Your running kernel is using more than 70% of the amount of space you reserved for kdump, you should consider increasing your crashkernel reservation
Due to improvements in conserving memory in the kexec kernel the warning is no longer considered valid. This update removes the warning.
Previously, if kexec-tools was installed and kdump was not running, installing the fence-agents package caused the following erroneous error message:
Non-fatal <unknown> scriptlet failure in rpm package
This update corrects the kexec-tools spec file and the erroneous error message no longer appears.
Removing kexec-tools on IBM System z resulted in the following error, even though the package was successfully removed.
error reading information on service kdump: No such file or directory
With this update, changes have been made to the kexec-tools spec file and the erroneous error message no longer appears.
When providing firmware at operating system install time, supplied as part of the Driver Update program (DUP), the installation completed successfully but the operating system would fail on reboot. An error message in the following format was displayed:
cp: cannot stat `/lib/firmware/*': No such file or directory
With this update, a check for the directory containing the DUP supplied firmware is made and the problem no longer occurs.


With large memory configurations, some machines take a long time to dump state information when a kernel panic occurs. The cluster software sometimes forced a reboot before the dump completed. With this update, co-ordination between kdump and cluster fencing for long kernel panic dumps is added.
A new configuration option in kdump.conf, force_rebuild, has been added. When enabled, this option forces the kdump init script to rebuild initrd every time the system starts, thus ensuring kdump has enough storage space on each system start-up.
On x86, AMD64 & Intel 64 platforms kexec-tools now uses nr_cpus=1 rather than maxcpus=1 to save memory required by the second kernel. PowerPC platforms currently cannot handle this feature.
A warning was added to use maxcpus=1 instead of nr_cpus=1 for older kernels (see the enhancement above).
Kdump has been provided with an option so that memory usage can be logged in the second kernel at various stages for debugging memory consumption issues. The second kernel memory usage debugging capability can be enabled via the new kdump.conf debug_mem_level option.
BZ#740275, BZ#740277
With this update, kdump support for dumping core to ext4 file systems, and also to XFS file systems on data disks (but not the root disk) has been added.


For XFS, the XFS layer product needs to be installed. Layered products are those not included by default in the base Red Hat Enterprise Linux operating system.
With this update, kdump support for dumping core to Btrfs file systems has been added.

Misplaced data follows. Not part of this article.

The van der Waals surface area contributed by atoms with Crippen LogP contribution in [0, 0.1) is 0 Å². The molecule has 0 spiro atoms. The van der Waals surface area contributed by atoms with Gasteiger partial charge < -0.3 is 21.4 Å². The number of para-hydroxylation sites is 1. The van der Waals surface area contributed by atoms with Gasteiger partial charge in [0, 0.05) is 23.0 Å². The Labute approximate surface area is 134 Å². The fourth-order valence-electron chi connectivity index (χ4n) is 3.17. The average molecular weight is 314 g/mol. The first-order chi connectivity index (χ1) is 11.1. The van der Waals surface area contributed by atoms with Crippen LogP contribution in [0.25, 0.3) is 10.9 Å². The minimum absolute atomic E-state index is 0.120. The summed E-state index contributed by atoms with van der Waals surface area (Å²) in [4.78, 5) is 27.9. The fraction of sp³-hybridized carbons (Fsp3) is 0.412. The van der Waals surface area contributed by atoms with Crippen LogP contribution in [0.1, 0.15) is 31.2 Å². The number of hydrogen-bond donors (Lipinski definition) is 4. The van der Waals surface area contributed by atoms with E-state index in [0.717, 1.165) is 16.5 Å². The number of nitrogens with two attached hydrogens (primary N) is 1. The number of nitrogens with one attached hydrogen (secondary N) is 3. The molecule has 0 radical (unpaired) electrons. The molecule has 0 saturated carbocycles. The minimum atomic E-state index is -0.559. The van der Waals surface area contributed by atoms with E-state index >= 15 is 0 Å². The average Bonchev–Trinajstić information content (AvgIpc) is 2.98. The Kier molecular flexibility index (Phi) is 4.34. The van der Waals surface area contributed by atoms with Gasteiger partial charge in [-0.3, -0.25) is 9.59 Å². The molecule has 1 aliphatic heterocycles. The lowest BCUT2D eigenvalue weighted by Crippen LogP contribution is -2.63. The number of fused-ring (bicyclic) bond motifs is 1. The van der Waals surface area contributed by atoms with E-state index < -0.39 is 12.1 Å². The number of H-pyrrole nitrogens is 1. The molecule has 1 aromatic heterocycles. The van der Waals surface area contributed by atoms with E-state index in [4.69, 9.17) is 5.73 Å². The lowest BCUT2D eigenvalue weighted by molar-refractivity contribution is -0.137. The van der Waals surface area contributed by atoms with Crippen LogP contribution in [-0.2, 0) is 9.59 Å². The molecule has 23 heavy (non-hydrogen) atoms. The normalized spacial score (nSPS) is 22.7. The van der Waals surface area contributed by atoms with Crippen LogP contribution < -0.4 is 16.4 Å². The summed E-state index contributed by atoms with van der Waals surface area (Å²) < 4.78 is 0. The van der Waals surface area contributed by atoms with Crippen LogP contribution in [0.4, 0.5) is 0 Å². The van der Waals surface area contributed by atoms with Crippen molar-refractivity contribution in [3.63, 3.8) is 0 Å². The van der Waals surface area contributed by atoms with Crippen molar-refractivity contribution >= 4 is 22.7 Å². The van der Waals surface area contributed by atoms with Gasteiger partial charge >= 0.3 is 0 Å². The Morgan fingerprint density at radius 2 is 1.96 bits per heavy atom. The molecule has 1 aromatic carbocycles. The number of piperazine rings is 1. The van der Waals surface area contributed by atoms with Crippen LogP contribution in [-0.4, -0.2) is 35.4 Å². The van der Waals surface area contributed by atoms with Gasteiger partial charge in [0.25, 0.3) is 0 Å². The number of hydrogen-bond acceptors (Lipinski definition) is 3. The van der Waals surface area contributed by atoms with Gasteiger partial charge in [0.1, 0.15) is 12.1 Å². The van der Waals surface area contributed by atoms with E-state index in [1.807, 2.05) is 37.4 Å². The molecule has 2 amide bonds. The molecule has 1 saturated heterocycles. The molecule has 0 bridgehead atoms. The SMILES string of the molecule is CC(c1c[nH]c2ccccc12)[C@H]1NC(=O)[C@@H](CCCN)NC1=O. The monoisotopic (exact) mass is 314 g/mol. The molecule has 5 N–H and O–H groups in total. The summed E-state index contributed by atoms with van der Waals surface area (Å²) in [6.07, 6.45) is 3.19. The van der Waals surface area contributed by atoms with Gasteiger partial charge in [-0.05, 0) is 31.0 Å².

BusyBox's "findfs" utility does not yet support Btrfs, so UUID/LABEL resolving does not work. Avoid using UUID/LABEL syntax when dumping core to Btrfs file systems. Btrfs itself is still considered experimental; refer to Red Hat Technical Notes.
Kdump did not check the return code of the mount command. Consequently, when the command mount -t debugfs debug /sys/kernel/debug was issued in the kdump service script, if the file system was already mounted, the message returned was erroneously logged as an error message. With this update, the logic in the kdump service script has been improved and the kdump service script now functions as expected.
Users of kexec-tools should upgrade to this updated package, which contains backported patches to resolve these issues and add these enhancements.
Updated kexec-tools packages that fix one bug and add one enhancement are now available for Red Hat Enterprise Linux 6.
The kexec-tools package contains the /sbin/kexec binary and utilities that together form the user-space component of the kernel's kexec feature. The /sbin/kexec binary facilitates a new kernel to boot using the kernel's kexec feature either on a normal or a panic reboot. The kexec fastboot mechanism allows booting a Linux kernel from the context of an already running kernel.

Bug Fix

When running kdump after a kernel crash on the system using the ext4 file systems, the kdump initrd could have been created with the zero byte size. This happened because the system waits for several seconds before writing the changes to the disk when using the ext4 file system. Consequently, the kdump initial root file system (rootfs) could not have been mounted and kdump failed. This update modifies kexec-tools to perform the sync operations after creating the initrd. This ensures that initrd is properly written to the disk before trying to mount rootfs so that kdump now successfully proceeds and captures a core dump.


The kdump utility does not support Xen para-virtualized (PV) drivers on Hardware Virtualized Machine (HVM) guests in Red Hat Enterprise Linux 6. Therefore, kdump failed to start if the guest had loaded PV drivers. This update modifies underlying code to allow kdump to start without PV drivers on HVM guests configured with PV drivers.
All users of kexec-tools are advised to upgrade to these updated packages, which fix this bug add this enhancement.